Chevron in Ecuador

The archive of the Clean Up Ecuador campaign website

Chevron Rebukes Own Washington Lobbyist for Embarrassing Comments on Ecuador Legal Case

Suggested U.S. Government Shouldn't Allow "Little Countries" To "Screw Around" With Big Companies

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Washington, DC -- With pressure mounting from a major environmental lawsuit in Ecuador, Chevron has publicly rebuked one of its Washington lobbyists who had suggested "little countries" like Ecuador shouldn't be allowed by the U.S. government to "screw around" with large companies by letting lawsuits proceed against them in foreign courts.

The anonymous lobbyist was quoted in Newsweek article about Chevron's high-pressure campaign in Congress to cut Ecuador's trade preferences for allowing the lawsuit to proceed in Ecuador's courts. A court-appointed Special Master in Ecuador recently submitted a 4,000-page study that found that Chevron faces a liability of up to $16.3 billion for dumping 18.5 billion gallons of toxic waste into Amazon waterways, causing an outbreak of cancers and the decimation of five indigenous groups.

Scientific experts have called the area of the rainforest where Texaco (now Chevron) operated from 1964 to 1990 the "Amazon Chernobyl". Ironically, much of the evidence of contamination relied on by the Special Master - which includes tens of thousands of sampling results verified by independent laboratories -- was provided by Chevron's technical team from sites that had been operated exclusively by the company.

For nine years Chevron's lawyers had pressed a U.S. federal judge in New York, where the case was originally filed, to send the matter to Ecuador over the objections of the plaintiffs. When the U.S. judge granted Chevron's motion in 2002, the company voluntarily submitted itself to jurisdiction in Ecuador and is likely bound by any ruling.

According to the Newsweek article - titled "A $16 Billion Problem" and written by Michael Isikoff - once the damages assessment became known Chevron hired a team of A-list Washington lobbyists to "squeeze" Ecuador by convincing Congress to cut free trade preferences for the four Andean nations (Bolivia, Peru, Ecuador, and Colombia). The trade preferences expire on December 31 unless Congress votes to extend them.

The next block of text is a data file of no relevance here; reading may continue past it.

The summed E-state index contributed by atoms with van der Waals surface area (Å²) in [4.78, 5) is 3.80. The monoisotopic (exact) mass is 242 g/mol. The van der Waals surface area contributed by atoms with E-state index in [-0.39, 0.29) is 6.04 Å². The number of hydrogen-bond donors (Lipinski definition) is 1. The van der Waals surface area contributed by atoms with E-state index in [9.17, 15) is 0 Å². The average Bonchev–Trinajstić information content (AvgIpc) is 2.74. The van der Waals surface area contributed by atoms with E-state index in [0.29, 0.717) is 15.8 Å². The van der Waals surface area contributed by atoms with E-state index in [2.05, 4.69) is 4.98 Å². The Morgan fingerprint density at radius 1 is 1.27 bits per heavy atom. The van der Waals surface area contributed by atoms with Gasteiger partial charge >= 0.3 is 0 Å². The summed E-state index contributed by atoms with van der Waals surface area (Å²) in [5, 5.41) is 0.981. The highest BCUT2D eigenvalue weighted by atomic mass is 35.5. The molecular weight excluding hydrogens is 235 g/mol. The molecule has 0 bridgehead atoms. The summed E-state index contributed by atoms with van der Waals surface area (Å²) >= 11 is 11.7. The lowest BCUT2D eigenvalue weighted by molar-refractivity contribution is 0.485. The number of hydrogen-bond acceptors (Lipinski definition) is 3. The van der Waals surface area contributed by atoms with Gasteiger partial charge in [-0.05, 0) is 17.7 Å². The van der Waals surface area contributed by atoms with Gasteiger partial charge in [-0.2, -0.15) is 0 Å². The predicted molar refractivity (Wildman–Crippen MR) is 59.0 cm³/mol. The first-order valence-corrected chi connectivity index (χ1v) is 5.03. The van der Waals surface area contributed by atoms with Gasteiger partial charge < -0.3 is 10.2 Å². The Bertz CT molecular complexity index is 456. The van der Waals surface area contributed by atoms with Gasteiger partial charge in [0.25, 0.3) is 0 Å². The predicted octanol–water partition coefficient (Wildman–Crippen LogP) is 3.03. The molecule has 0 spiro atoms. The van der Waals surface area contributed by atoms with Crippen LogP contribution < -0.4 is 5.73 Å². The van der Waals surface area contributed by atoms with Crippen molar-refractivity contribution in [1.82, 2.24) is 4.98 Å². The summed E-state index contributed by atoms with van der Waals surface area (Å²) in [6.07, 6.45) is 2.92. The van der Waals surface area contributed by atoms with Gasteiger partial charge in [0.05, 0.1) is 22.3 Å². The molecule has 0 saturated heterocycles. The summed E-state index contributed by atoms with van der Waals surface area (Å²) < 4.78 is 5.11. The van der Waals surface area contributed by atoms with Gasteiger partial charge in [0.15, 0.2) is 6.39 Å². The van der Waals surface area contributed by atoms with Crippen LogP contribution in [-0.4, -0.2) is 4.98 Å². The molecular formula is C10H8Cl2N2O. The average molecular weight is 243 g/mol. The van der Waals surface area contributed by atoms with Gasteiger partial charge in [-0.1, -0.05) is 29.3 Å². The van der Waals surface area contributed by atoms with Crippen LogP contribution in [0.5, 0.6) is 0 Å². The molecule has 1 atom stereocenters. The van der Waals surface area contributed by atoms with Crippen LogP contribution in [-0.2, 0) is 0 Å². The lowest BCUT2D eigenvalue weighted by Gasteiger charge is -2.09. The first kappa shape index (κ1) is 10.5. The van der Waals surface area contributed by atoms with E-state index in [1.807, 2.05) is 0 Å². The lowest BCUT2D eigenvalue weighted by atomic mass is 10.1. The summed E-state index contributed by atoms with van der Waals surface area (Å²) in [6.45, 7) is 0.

Newsweek reported that Chevron's lobbying team on the issue includes Wayne Berman, national finance director of the McCain campaign, former Senators Trent Lott and John Breaux, and Mac McLarty, who served as Chief of Staff in the Clinton White House.

In a letter to Newsweek signed by Dave Samson, Chevron's General Manager for Public Affairs, the company said "comments attributed to an unnamed lobbyist working for Chevron do not reflect our company's view regarding the Ecuador case. They were not approved by the company and will not be tolerated."

The comment by Chevron's lobbyist was blasted by an indigenous leader in Ecuador, who accused the company of trying to undermine the rule of law.

"We believe that the arrogance reflected in the anonymous comment accurately reflects a pervasive attitude within Chevron's culture that led to the destruction of our precious rainforest," said Humberto Piaguaje, a leader of the Secoya indigenous group.

The comment also "confirms how Chevron cares little for the rule of law in any country where it might be held accountable, be it Ecuador or the U.S.," he added. "No court that actually hears the evidence appears to be good enough for Chevron."

Leaders of the 80 communities and five indigenous groups behind the lawsuit plan to travel to Washington, DC in September to meet with members of Congress and the U.S. Trade Representative. The leaders have accused Berman of misleading Congress by claiming a release Chevron received in 1995 from Ecuador's government covers private claims of the sort being used in the current lawsuit, when in fact it does not.

No court in either the U.S. or Ecuador ever has accepted Chevron's expansive interpretation of the release.

Indigenous leaders also charge that Chevron's so-called remediation (for which the limited release was given before any work was actually done) covered less than 1% of the actual damage and in any event simply amounted to dumping dirt over open waste pits. Chevron's remedial work has been the subject of a fraud investigation in Ecuador.

"Not a single court in the world ever has agreed with Chevron's interpretation of this release, but that has not stopped Chevron's lobbying team from playing judge and jury to the U.S. Congress," said Pablo Fajardo, the Ecuadorian lawyer for the plaintiffs.